You may recall that Google introduced dynamic Structured Snippets about a year ago, and after some months of advertiser success and requests to be able to customize the information, they rolled out structured snippet extensions in August 2015. If you’re unfamiliar with Structured Snippets, here’s an overview with a nice comparison of the differences and similarities between Callouts and Structured Snippets.
As with any new feature, many folks were excited to test these new customizable Snippets (us included). Below is a rundown of what we found. Enjoy!
I began testing these in one of our accounts a few months ago. For this client, the ‘Types’ header made the most sense so I set up the snippets as Types at the campaign level. Here are the before and after overall campaign results:
As you can see, six of the eight campaigns saw significant increases in CTR, which we would expect and hope for. Unfortunately, four campaigns had increases in CPA and four had decreases in conversion rates. (Note: conversion optimizer was added to Campaign 4 during the above data set, so I would focus more on the CTR impact when analyzing before and after performance data.)
Another data comparison I wanted to make was overall campaign performance since adding Structured Snippets vs. performance metrics of just ads showing with Snippets:
The ratios are the same as the before and after metrics, where six out of the eight campaigns have higher CTRs when structured snippets are shown, four of the eight have lower CPAs and four have higher conversion rates.
Based on this data, my overall takeaway is that Structured Snippets are indeed successful at helping to boost CTR, in most cases, which in turn will help Quality Scores over time. However, testing alternative values is needed especially in instances where CPA has increased and/or conversion rate has decreased. Ultimately, if one of the Header options is appropriate for your account verticals then test the snippets! Additional information about the product or service will be helpful, and the boost in CTR as well as the additional SERP real estate for your ad copy are added bonuses.
Here are some of my key recommendations when testing Structured Snippets:
1. Look at Both Data Sets
Analyzing both the before and after overall campaign metric changes and the more granular metrics will help you identify which campaigns may need some alternative Structured Snippet values to test. For example, Campaign 6 is showing positive changes across the board since adding Structured Snippets (first table), with a 45% increase in CTR, a 28% decrease in CPA and a 26% increase in conversion rate. However, when looking at performance of just ads with Structure Snippets vs. overall campaign metrics for the same time period (second table) we see a different story – although there’s a slight increase of 2.83% in CTR, there’s a 16% increase in CPA. In this case you should try testing alternative values for your Structured Snippet fields.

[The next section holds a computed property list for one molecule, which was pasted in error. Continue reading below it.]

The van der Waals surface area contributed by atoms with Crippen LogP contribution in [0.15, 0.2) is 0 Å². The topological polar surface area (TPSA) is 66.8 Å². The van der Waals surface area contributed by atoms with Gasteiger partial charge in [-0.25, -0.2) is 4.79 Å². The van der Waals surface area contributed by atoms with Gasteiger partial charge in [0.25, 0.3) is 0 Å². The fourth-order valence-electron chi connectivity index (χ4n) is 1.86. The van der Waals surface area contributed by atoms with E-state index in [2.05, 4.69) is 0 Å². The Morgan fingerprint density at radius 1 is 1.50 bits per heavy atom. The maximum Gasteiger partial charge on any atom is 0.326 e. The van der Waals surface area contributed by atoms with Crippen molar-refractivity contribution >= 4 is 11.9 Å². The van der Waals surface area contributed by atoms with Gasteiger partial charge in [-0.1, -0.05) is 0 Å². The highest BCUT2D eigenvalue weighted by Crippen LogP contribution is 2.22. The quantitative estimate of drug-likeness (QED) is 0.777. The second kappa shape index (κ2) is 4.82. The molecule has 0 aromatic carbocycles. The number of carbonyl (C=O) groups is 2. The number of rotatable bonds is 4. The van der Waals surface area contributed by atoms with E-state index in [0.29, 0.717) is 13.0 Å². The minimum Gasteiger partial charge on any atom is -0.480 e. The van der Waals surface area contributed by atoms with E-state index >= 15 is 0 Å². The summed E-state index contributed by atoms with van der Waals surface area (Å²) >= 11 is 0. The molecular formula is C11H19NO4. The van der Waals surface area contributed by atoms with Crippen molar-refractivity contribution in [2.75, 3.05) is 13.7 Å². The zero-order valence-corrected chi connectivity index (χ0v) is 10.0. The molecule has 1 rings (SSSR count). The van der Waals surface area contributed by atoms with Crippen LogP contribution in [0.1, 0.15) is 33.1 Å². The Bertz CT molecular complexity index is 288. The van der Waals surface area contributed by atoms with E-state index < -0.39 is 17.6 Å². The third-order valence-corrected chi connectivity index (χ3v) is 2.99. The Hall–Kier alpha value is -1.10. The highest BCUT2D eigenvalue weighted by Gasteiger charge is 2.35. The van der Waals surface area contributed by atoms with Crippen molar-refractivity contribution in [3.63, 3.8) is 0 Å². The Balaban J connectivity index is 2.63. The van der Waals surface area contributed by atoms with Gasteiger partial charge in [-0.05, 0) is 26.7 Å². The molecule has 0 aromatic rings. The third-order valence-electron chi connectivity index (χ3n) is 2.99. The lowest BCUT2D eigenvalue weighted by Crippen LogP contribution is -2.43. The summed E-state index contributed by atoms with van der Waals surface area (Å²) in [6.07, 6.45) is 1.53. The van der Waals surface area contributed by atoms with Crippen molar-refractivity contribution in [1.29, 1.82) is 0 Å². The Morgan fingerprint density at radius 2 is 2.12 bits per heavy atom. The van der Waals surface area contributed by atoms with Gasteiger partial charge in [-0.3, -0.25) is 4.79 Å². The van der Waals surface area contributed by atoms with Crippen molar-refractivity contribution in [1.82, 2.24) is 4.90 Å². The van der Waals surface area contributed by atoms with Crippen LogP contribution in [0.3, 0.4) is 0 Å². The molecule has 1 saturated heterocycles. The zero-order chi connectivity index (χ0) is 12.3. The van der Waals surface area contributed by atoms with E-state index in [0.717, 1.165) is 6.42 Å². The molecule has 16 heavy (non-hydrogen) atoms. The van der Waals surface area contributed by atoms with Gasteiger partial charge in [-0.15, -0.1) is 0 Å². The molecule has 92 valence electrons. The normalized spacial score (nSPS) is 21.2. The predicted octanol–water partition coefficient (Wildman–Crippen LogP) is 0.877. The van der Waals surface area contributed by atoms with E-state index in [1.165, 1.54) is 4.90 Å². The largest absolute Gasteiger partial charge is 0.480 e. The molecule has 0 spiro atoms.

2. Test Alternative Values
I can’t stress this enough. A few of my clients’ conversion metric results were pretty bad when I first launched Structured Snippets, but after switching out some of the values with other high search volume product types I saw significant decreases in CPAs and significant increases in conversion rates. Unfortunately, Google doesn’t currently allow us to see metrics per Structured Snippet (that’s definitely on my wish list), but this makes testing alternative values all the more important. My general strategy has been to test the next highest-traffic product types and so far I have seen good results. However, if you have seen negative changes in conversion metrics you could also test values for your highest conversion rate terms (in this case product types).
3. Weigh the Results
Although I would say that Structured Snippets are more directly responsible for CTR impact and more indirectly responsible for CPA and conversion rate, it’s important to weigh the results against account goals. For example, although Campaign 3 had a 22% increase in CTR with Structured Snippets, it also had a 19% increase in CPA and a 15% decrease in conversion rate. If the CTR bump is worth it then you’ll want to consider other campaign changes you could make to help improve the conversion metrics, such as getting more aggressive with SQR reviews and adding negatives or setting up some landing page tests to try to boost conversion rate.
4. Give It Time
As with all account tests, it’s crucial to give your tests enough time. As I mentioned above, some of the initial performance metric changes were not good until I tested alternative values and gave those new values plenty of time to accrue enough data to make informed decisions.
Have you tested Structured Snippets in your accounts? Let us know the results you’ve seen or strategies you’ve found useful in the comments below!